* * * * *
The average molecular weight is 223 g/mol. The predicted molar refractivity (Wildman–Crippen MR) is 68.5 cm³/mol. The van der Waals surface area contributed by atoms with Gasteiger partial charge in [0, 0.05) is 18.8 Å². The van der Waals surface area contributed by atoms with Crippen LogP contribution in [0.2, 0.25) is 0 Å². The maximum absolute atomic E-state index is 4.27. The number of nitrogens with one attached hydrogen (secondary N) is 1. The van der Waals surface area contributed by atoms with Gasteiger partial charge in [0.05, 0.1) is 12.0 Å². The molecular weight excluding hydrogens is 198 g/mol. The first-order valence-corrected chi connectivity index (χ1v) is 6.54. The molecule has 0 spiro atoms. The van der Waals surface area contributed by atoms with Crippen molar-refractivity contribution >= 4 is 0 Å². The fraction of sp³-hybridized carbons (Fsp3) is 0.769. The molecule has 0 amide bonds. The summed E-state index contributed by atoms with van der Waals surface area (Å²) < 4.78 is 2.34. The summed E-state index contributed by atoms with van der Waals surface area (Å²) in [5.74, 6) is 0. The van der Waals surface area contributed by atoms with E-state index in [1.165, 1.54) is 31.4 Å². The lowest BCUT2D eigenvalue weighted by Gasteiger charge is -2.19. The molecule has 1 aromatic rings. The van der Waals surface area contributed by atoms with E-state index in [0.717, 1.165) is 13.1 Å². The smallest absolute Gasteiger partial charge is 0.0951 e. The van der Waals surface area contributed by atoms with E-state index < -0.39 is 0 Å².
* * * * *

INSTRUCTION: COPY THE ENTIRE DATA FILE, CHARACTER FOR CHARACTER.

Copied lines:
The average molecular weight is 223 g/mol. The predicted molar refractivity (Wildman–Crippen MR) is 68.5 cm³/mol. The van der Waals surface area contributed by atoms with Gasteiger partial charge in [0, 0.05) is 18.8 Å². The van der Waals surface area contributed by atoms with Crippen LogP contribution in [0.2, 0.25) is 0 Å². The maximum absolute atomic E-state index is 4.27. The number of nitrogens with one attached hydrogen (secondary N) is 1. The van der Waals surface area contributed by atoms with Gasteiger partial charge in [0.05, 0.1) is 12.0 Å². The molecular weight excluding hydrogens is 198 g/mol. The first-order valence-corrected chi connectivity index (χ1v) is 6.54. The molecule has 0 spiro atoms. The van der Waals surface area contributed by atoms with Crippen molar-refractivity contribution >= 4 is 0 Å². The fraction of sp³-hybridized carbons (Fsp3) is 0.769. The molecule has 0 amide bonds. The summed E-state index contributed by atoms with van der Waals surface area (Å²) < 4.78 is 2.34. The summed E-state index contributed by atoms with van der Waals surface area (Å²) in [5.74, 6) is 0. The van der Waals surface area contributed by atoms with E-state index in [1.165, 1.54) is 31.4 Å². The lowest BCUT2D eigenvalue weighted by Gasteiger charge is -2.19. The molecule has 1 aromatic rings. The van der Waals surface area contributed by atoms with E-state index in [0.717, 1.165) is 13.1 Å². The smallest absolute Gasteiger partial charge is 0.0951 e. The van der Waals surface area contributed by atoms with E-state index < -0.39 is 0 Å².